Financial disincentives to marry. Social Security’s Supplemental Security Insurance (SSI) disincentives to marriage continue to place many disabled people in the position of deciding whether to marry or cohabitate and lose benefits or whether to remain single to retain life-sustaining benefits. SSI and reliance on state and federal subsidized health insurance keep most disabled people in a poverty trap.
Since the early 1980s, disability lawyers and scholar-activists have demanded change in SSI disincentives to marriage. These disincentives manifest through the calculation of a partner, spouse, or cohabitant’s income as part of the disabled person’s income. The Social Security Administration contends this calculation is made to recognize that two people living together are in a better financial position than those living alone. However, anyone who has lived on SSI—which in many states is 75 percent below the poverty line—knows that only dollars can change the way a month is lived. The legal pressure to remain single forces many to conceal marriages or not marry at all; for some, this means they cannot have any sexual activity or reproductive autonomy. SSI disincentives are imbued with eugenic ideology because for many disabled people, this barrier prevents procreative sex between heterosexual disabled people.
Inaccessible sexual and reproductive health care. In many settings, disabled people lack physically and culturally accessible sexual and reproductive health information and care. Medical professionals all too often assume disabled people are only their disabilities—reifying the medical model of disability that asserts the problem of disability is a personal, rather than social, one. Thus, medical professionals often assume disabled people should only see doctors associated with their disability instead of treating the whole person. In terms of sexual health and reproductive health, this issue is incredibly problematic, as disabled people are not asked about their sexual history, not asked about the need for contraception, and are often denied any information concerning sexuality.
Medical professionals must be taught a new form of cultural competency because the one being used now simply does not do enough. Traditionally, cultural competency hinges on knowledge and tolerance toward racial and ethnic minorities, as well as increasingly people with diverse sexual orientations and genders. This framework does not promote a disability-inclusive understanding of culture, nor does it take into account the psychosocial mechanics of social power and privilege noted in systems of oppression.
These forms of social oppression manifest in emotional, psychological, and physiological ways that include depression, hypertension, anxiety, and heart disease. In exposing the interlocking nature of oppression, medical professionals can learn ways to effectively work with communities and individuals to break apart interlocking systems of power and divest unearned privilege.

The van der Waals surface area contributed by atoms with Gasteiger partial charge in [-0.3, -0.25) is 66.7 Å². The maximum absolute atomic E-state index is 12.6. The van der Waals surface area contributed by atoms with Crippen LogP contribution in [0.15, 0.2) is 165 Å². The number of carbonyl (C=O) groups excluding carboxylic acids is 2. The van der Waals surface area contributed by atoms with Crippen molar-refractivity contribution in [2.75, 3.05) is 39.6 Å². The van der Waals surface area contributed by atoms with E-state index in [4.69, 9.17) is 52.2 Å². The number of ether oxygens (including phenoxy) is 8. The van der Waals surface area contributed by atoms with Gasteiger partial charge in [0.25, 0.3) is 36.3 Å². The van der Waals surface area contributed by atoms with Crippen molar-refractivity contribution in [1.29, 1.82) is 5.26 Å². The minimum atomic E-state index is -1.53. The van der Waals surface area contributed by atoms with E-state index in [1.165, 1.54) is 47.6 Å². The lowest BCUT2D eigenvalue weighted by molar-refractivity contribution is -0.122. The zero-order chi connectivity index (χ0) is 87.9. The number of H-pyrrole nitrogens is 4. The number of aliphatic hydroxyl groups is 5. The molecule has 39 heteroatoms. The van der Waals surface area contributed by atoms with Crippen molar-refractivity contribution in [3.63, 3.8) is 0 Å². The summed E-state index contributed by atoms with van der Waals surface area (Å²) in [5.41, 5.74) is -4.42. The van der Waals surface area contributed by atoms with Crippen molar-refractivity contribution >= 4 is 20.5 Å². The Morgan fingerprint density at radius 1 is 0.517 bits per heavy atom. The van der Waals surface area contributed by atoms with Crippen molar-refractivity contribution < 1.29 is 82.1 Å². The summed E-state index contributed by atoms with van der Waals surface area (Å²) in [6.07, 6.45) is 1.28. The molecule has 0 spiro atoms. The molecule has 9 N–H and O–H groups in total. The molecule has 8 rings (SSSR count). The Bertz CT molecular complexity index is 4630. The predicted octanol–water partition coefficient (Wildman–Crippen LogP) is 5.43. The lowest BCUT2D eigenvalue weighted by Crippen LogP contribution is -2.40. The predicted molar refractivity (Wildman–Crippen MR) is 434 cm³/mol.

Prevention of parenting rights. Another crucial issue is the experience of legal intervention to deny parental rights. Denial of parental rights occurs across types of disabilities but occurs perhaps most fervently with intellectually and developmentally disabled people. Disability is determined to be a condition that precludes adequate parenting skills. All too often, Protective Services are called to intervene and remove children based on a parent’s disability status. Disability status is often used against disabled parents in custody battles by positing disabled people are “unfit” and as parents are not in the “best interest of the child.”
Denial of sexual freedom while warehoused in institutions. The removal of sexual freedom in institutions and nursing facilities persists to be a problem. The population of institutions and nursing facilities is as inflated as the prison industrial complex. Disabled people continue to be warehoused and used as a source of profit.
At these institutions, every aspect of one’s life is monitored and controlled, causing countless human rights violations. Additionally, in most of these settings, sexual activity is denied. While there is often a policy in place preventing such activities, accounts of rapes and other forms of sexual violence occur, often perpetuated by supposed “care” givers.
Call to action: Enacting a politic of cripsex. To enact the legal and social changes needed for disabled people to have sexual and reproductive autonomy, a politic of cripsex must be employed. The term “cripsex” uses the political power of the shortened (from cripple) and reclaimed word “crip” to express the political nature of the sexuality of disabled people. Politicizing sexual pleasure and oppression of disabled people through enacting cripsex is a powerful way to affirm our humanity.
The issues addressed in this article speak to both the need for policy and advocacy driven by the voices and needs of all disabled people. Law and policy must work along with community-based movement building to truly shift minds to embrace disability in the nation’s culture.
Certainly, all disabled people, including those in special education who are currently denied the right, should have access to sexual education and understanding that desire and pleasure are human rights that everyone should have regardless of whether linguistically and spatially ghettoized in special education or as people with “special needs.”
Recognition and expression of sexual autonomy has many health benefits, including analgesic effects, hypertension reduction, and increased relaxation. Many of these positive effects actually can counteract some of the negative impacts associated with ableism or other forms of discrimination.
ABA Section of Individual Rights & Responsibilities
This article is an abridged and edited version of one that originally appeared on page 14 of Human Rights, Spring 2011 (38:2).
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